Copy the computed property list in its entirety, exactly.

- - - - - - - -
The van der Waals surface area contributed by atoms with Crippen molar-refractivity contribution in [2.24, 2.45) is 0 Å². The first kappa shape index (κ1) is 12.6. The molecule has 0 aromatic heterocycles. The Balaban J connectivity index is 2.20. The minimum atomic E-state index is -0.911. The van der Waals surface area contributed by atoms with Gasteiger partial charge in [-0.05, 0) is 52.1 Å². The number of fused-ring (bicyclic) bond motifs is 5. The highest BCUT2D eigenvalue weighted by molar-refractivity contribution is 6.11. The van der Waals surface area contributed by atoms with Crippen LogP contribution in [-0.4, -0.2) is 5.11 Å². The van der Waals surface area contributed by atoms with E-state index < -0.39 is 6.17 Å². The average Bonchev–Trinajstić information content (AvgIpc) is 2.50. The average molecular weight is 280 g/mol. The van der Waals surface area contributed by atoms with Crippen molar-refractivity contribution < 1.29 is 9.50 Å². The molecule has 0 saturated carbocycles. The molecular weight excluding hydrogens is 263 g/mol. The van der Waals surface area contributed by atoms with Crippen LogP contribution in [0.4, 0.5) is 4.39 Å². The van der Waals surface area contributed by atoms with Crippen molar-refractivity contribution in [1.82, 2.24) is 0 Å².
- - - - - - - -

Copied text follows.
The van der Waals surface area contributed by atoms with Crippen molar-refractivity contribution in [2.24, 2.45) is 0 Å². The first kappa shape index (κ1) is 12.6. The molecule has 0 aromatic heterocycles. The Balaban J connectivity index is 2.20. The minimum atomic E-state index is -0.911. The van der Waals surface area contributed by atoms with Gasteiger partial charge in [-0.05, 0) is 52.1 Å². The number of fused-ring (bicyclic) bond motifs is 5. The highest BCUT2D eigenvalue weighted by molar-refractivity contribution is 6.11. The van der Waals surface area contributed by atoms with Crippen LogP contribution in [-0.4, -0.2) is 5.11 Å². The van der Waals surface area contributed by atoms with E-state index < -0.39 is 6.17 Å². The average Bonchev–Trinajstić information content (AvgIpc) is 2.50. The average molecular weight is 280 g/mol. The van der Waals surface area contributed by atoms with Crippen molar-refractivity contribution < 1.29 is 9.50 Å². The molecule has 0 saturated carbocycles. The molecular weight excluding hydrogens is 263 g/mol. The van der Waals surface area contributed by atoms with Crippen LogP contribution in [0.4, 0.5) is 4.39 Å². The van der Waals surface area contributed by atoms with Crippen molar-refractivity contribution in [1.82, 2.24) is 0 Å².